Police Guard Synagogue Following Vandalism | WAMU 88.5 - American University Radio

WAMU 88.5 : News

Filed Under:

Police Guard Synagogue Following Vandalism

Play associated audio
Plywood covers the damaged windows at Beth Sholom Congregation in Potomac, Md.
Elliott Francis
Plywood covers the damaged windows at Beth Sholom Congregation in Potomac, Md.

Six windows in the Beth Sholom Congregation were damaged with a with a BB or pellet rifle sometime early Monday morning. Considering the circumstance, it was not unusual to see a state police car parked outside the gate as worshipers made their way to and from the building.

Bob Gross attends synagogue often. The cruiser is not just for what happened here Monday -- it's parked here often.

"It's a sad thing that synagogues have to have a police presence for high holidays and other times," he says." "Anti-Semitism is nothing new, it's unfortunate, it's a shame, it's sorrowful, but we have bad people in the world, and we have to protect ourselves."

Montgomery County Police investigators say they're treating this event and two other similar acts of vandalism, at a school and nearby shopping mall, as possible hate crimes.

NPR

Ruth Rendell Dies, Pioneered The Psychological Thriller

The British mystery writer was known for her Inspector Wexford series and in her later years became active in Labour Party politics. NPR's Petra Mayer has this remembrance.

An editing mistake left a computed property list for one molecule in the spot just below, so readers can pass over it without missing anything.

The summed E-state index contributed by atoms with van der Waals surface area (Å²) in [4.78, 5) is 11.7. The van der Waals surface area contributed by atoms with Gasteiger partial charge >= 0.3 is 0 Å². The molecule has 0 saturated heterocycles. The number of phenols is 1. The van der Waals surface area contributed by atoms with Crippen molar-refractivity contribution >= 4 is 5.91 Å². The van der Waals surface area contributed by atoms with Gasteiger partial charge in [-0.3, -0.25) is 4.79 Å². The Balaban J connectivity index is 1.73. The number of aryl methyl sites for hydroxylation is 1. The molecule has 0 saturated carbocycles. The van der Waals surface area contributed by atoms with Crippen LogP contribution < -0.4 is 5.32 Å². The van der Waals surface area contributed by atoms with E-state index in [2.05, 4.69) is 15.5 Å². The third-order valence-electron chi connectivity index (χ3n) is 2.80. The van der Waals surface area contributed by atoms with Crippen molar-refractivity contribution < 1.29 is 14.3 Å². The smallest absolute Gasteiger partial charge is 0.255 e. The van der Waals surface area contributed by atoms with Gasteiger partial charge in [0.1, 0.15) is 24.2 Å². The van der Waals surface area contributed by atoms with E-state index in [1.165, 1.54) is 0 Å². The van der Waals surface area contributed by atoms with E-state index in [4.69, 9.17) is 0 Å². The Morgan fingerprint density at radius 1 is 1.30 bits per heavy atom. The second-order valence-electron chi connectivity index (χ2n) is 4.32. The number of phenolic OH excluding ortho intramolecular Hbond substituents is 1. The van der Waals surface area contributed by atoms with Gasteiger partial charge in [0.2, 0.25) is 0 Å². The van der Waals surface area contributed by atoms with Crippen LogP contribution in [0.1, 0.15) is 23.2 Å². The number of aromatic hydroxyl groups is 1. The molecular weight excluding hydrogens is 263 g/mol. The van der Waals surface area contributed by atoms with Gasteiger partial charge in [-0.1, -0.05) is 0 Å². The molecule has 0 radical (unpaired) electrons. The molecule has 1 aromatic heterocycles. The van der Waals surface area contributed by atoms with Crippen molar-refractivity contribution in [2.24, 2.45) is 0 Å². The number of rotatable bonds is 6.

NPR

'Bourbon Empire' Reveals The Smoke And Mirrors Of American Whiskey

A new book suggests that tall tales on craft bourbon labels are the rule rather than the exception. They're just one example of a slew of "carefully cultivated myths" created by the bourbon industry.
NPR

Site Using Candidate Carly Fiorina's Name Attacks Her Record At HP

The site, carlyfiorina.org, says the Republican presidential candidate laid off 30,000 people while she ran Hewlett-Packard. Fiorina does not deny the figure but says, overall, the firm created jobs.
NPR

As Emoji Spread Beyond Texts, Many Remain [Confounded Face] [Interrobang]

There's a growing tendency to bring the tiny hieroglyphs off of phones, but not everyone is fluent. New takes on emoji integration suggest misunderstanding may be remedied with universal translation.

Leave a Comment

Help keep the conversation civil. Please refer to our Terms of Use and Code of Conduct before posting your comments.